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Prognosis of surgery combined with different adjuvant therapies in esophageal cancer treatment: a network meta-analysis

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Oncotarget. 2017; 8:36339-36353. https://doi.org/10.18632/oncotarget.16193

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Shenglei Li _, Hongtao Liu, Changying Diao, Xiaohui Wang, Ming Gao, Zongming Li, Lijie Song, Xianzheng Gao, Jing Han, Feng Wang, Wencai Li and Xinwei Han

Abstract

Shenglei Li1,*, Hongtao Liu2,*, Changying Diao1, Xiaohui Wang1, Ming Gao3, Zongming Li4, Lijie Song3, Xianzheng Gao1, Jing Han1, Feng Wang3, Wencai Li1 and Xinwei Han4

1Department of Pathology, The First Affiliated Hospital of Zhengzhou University, Zhengzhou, Henan, 50000, China

2Laboratory for Cell Biology, College of Life Sciences of Zhengzhou University, Zhengzhou, Henan, 450001, China

3Department of Oncology, The First Affiliated Hospital of Zhengzhou University, Zhengzhou, Henan, 450000, China

4Department of Interventional Therapy, The First Affiliated Hospital of Zhengzhou University, Zhengzhou, Henan, 450000, China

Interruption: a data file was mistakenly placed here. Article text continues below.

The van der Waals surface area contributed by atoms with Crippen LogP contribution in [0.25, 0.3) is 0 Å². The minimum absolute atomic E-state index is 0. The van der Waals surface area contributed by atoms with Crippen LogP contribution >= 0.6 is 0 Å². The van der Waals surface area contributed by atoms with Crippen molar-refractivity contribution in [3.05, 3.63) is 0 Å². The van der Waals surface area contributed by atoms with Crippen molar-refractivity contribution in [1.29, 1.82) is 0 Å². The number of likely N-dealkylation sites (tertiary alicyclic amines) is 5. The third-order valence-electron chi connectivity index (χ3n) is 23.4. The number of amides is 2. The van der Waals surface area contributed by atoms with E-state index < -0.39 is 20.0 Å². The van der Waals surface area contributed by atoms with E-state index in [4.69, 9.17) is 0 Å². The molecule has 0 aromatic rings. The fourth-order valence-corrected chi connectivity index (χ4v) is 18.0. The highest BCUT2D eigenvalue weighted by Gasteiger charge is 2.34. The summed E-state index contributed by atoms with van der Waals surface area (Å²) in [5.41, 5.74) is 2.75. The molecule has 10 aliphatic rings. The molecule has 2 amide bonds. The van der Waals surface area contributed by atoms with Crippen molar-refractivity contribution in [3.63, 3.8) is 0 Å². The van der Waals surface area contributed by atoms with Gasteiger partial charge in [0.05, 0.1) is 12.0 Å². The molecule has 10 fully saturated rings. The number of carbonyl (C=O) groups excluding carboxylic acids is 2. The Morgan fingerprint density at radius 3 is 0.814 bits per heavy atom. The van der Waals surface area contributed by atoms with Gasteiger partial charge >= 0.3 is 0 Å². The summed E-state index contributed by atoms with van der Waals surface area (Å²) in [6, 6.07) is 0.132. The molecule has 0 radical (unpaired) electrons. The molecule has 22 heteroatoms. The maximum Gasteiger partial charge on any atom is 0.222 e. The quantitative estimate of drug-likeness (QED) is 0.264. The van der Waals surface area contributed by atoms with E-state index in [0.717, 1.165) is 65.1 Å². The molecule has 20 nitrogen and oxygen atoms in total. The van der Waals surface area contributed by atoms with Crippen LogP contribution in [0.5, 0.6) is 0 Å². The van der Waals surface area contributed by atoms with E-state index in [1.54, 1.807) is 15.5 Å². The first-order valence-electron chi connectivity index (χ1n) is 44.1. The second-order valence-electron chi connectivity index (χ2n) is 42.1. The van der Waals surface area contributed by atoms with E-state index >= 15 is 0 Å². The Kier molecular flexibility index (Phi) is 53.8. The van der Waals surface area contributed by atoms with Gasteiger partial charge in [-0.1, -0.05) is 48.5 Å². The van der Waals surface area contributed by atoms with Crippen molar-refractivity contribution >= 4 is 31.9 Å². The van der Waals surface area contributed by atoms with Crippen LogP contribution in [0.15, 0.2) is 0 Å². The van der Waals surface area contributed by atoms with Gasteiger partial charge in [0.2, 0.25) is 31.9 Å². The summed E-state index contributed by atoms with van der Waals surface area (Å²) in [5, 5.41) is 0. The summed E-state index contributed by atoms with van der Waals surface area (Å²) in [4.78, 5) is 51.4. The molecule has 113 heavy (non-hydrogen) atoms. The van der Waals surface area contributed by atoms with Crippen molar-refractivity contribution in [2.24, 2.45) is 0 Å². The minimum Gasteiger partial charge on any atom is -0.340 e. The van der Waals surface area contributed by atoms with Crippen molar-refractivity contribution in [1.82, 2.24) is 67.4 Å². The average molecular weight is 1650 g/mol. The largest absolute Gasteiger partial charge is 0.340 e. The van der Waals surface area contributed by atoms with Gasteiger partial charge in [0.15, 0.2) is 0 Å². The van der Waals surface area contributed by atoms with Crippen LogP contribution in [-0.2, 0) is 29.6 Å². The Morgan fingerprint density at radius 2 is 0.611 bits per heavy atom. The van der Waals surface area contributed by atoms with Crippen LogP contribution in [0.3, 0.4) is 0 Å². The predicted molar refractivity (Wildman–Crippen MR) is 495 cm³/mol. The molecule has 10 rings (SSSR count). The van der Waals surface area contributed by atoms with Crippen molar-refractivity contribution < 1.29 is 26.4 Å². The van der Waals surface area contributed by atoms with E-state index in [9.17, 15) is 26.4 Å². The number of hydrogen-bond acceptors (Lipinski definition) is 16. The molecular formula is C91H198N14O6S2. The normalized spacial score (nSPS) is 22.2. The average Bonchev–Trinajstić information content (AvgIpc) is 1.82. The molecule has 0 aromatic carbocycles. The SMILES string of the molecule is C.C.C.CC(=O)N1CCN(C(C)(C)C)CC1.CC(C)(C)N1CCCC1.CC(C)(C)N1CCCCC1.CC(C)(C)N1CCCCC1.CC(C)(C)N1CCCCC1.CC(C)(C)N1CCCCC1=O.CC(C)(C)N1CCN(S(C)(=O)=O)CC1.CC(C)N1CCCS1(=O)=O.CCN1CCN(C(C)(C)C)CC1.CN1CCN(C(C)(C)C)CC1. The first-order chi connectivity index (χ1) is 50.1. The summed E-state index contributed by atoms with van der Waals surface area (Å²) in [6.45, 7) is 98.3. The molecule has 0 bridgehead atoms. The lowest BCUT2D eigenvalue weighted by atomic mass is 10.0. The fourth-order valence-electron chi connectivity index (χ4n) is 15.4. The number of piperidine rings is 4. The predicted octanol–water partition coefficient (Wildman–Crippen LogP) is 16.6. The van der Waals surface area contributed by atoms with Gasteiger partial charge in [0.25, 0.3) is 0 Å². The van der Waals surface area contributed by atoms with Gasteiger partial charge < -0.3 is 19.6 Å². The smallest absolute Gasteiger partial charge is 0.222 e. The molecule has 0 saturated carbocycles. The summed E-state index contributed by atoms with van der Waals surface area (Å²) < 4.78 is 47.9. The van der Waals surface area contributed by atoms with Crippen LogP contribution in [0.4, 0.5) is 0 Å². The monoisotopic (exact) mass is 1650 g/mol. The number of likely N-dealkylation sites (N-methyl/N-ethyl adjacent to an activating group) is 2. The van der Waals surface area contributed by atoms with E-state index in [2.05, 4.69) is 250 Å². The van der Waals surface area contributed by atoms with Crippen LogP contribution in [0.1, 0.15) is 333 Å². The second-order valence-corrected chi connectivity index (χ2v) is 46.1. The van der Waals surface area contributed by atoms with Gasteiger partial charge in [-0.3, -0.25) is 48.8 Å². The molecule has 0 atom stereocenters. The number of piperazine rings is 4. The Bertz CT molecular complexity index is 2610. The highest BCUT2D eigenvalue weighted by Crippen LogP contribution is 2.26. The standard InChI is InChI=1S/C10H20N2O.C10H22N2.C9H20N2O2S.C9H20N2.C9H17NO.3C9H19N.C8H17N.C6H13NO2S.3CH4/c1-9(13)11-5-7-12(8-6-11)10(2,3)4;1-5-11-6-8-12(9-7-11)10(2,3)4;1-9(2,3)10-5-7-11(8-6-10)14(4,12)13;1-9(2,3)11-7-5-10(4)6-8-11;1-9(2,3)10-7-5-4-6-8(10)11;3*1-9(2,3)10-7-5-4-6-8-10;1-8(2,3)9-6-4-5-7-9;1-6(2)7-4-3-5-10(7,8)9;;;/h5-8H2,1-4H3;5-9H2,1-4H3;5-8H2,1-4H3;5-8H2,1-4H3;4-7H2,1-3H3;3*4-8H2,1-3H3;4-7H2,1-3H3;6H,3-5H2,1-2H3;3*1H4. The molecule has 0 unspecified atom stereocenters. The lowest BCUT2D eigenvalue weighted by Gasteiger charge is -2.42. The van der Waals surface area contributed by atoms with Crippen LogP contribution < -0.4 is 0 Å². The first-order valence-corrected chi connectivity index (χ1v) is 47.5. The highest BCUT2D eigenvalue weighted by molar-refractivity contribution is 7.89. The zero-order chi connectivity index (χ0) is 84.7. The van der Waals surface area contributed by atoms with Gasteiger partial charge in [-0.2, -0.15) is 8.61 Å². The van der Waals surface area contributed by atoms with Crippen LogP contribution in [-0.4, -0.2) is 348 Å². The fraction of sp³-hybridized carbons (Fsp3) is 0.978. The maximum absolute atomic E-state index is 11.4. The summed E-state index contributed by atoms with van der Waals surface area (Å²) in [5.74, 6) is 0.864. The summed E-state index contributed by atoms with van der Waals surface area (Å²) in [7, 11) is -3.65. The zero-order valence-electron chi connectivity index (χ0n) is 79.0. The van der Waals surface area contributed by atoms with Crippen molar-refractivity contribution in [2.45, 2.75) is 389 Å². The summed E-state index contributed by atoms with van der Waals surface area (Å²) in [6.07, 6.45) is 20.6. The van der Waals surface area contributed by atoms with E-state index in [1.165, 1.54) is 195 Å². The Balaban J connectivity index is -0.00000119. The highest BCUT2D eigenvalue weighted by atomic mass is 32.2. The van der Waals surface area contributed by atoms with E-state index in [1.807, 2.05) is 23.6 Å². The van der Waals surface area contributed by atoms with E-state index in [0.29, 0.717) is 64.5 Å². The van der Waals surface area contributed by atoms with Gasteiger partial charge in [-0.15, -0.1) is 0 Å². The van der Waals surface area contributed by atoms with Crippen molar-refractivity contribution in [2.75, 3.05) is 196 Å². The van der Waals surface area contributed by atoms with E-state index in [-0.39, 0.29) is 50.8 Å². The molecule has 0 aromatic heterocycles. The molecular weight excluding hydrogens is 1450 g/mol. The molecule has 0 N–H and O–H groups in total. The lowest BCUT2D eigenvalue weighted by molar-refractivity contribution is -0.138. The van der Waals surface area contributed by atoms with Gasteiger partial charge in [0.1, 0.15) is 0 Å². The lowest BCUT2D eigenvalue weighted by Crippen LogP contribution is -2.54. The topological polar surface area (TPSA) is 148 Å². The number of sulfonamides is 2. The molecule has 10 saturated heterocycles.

*These authors have contributed equally to this work

Correspondence to:

Feng Wang, email: wangangvv@yeah.net

Xinwei Han, email: chenyueqinms@163.com

Keywords: esophageal cancer, surgery, adjuvant therapies, chemotherapy, radiotherapy

Received: September 09, 2016    Accepted: February 20, 2017    Published: March 14, 2017

ABSTRACT

This network meta-analysis was conducted to assess whether the efficacy of surgery with adjuvant therapies, including radiotherapy (RT+S), chemotherapy (CT+S), and chemoradiotherapy (CRT+S) have better performance in esophageal cancer treatment and management. PubMed and EMBASE were used to search for relevant trials. Both conventional pair-wise and network meta-analyses were carried out. The surface under the cumulative ranking curve (SUCRA) was used to rank interventions based on the efficacy of the treatment method. As for 3-year overall survival (OS), CRT+S showed the highest efficacy (CRT+S vs. surgery: HR=0.81, 95% CrI =0.73-0.90; CRT+S vs. CT+S: HR=0.82, 95% CrI =0.70-0.95; CRT+S vs. RT+S: HR=0.77, 95% CrI =0.62-0.95). For disease-free survival, CRT+S showed efficacy over CT+S ((HR =0.70, 95% CrI =0. 59-0.83). In conclusion, CRT+S showed a better performance for survival outcomes and ranks best among all therapies. The results of our study can provide guidance for medical decisions and treatment options that may help clinical practitioners improve the efficacy of EC treatment.